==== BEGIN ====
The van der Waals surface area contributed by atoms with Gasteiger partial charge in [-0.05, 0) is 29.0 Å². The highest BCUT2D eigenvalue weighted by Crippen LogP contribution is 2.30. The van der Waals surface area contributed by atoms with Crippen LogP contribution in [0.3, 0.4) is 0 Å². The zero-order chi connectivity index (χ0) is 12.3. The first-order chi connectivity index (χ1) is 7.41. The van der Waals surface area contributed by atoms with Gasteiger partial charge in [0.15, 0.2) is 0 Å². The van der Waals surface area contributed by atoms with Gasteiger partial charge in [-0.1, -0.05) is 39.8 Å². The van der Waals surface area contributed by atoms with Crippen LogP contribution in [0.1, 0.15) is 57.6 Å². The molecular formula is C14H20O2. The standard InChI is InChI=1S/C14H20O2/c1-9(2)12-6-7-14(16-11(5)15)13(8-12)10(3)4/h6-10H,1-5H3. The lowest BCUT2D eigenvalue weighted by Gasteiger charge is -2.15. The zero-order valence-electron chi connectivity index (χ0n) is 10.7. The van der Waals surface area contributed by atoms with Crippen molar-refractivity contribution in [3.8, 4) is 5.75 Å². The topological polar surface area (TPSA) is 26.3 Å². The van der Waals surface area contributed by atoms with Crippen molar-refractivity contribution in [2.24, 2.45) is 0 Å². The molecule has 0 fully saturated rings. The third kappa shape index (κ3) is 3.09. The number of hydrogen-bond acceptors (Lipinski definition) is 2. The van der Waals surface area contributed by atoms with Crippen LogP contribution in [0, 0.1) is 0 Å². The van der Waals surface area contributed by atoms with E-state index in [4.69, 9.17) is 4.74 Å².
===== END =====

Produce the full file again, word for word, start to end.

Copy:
The van der Waals surface area contributed by atoms with Gasteiger partial charge in [-0.05, 0) is 29.0 Å². The highest BCUT2D eigenvalue weighted by Crippen LogP contribution is 2.30. The van der Waals surface area contributed by atoms with Crippen LogP contribution in [0.3, 0.4) is 0 Å². The zero-order chi connectivity index (χ0) is 12.3. The first-order chi connectivity index (χ1) is 7.41. The van der Waals surface area contributed by atoms with Gasteiger partial charge in [0.15, 0.2) is 0 Å². The van der Waals surface area contributed by atoms with Gasteiger partial charge in [-0.1, -0.05) is 39.8 Å². The van der Waals surface area contributed by atoms with Crippen LogP contribution in [0.1, 0.15) is 57.6 Å². The molecular formula is C14H20O2. The standard InChI is InChI=1S/C14H20O2/c1-9(2)12-6-7-14(16-11(5)15)13(8-12)10(3)4/h6-10H,1-5H3. The lowest BCUT2D eigenvalue weighted by Gasteiger charge is -2.15. The zero-order valence-electron chi connectivity index (χ0n) is 10.7. The van der Waals surface area contributed by atoms with Crippen molar-refractivity contribution in [3.8, 4) is 5.75 Å². The topological polar surface area (TPSA) is 26.3 Å². The van der Waals surface area contributed by atoms with Crippen molar-refractivity contribution in [2.24, 2.45) is 0 Å². The molecule has 0 fully saturated rings. The third kappa shape index (κ3) is 3.09. The number of hydrogen-bond acceptors (Lipinski definition) is 2. The van der Waals surface area contributed by atoms with Crippen LogP contribution in [0, 0.1) is 0 Å². The van der Waals surface area contributed by atoms with E-state index in [4.69, 9.17) is 4.74 Å².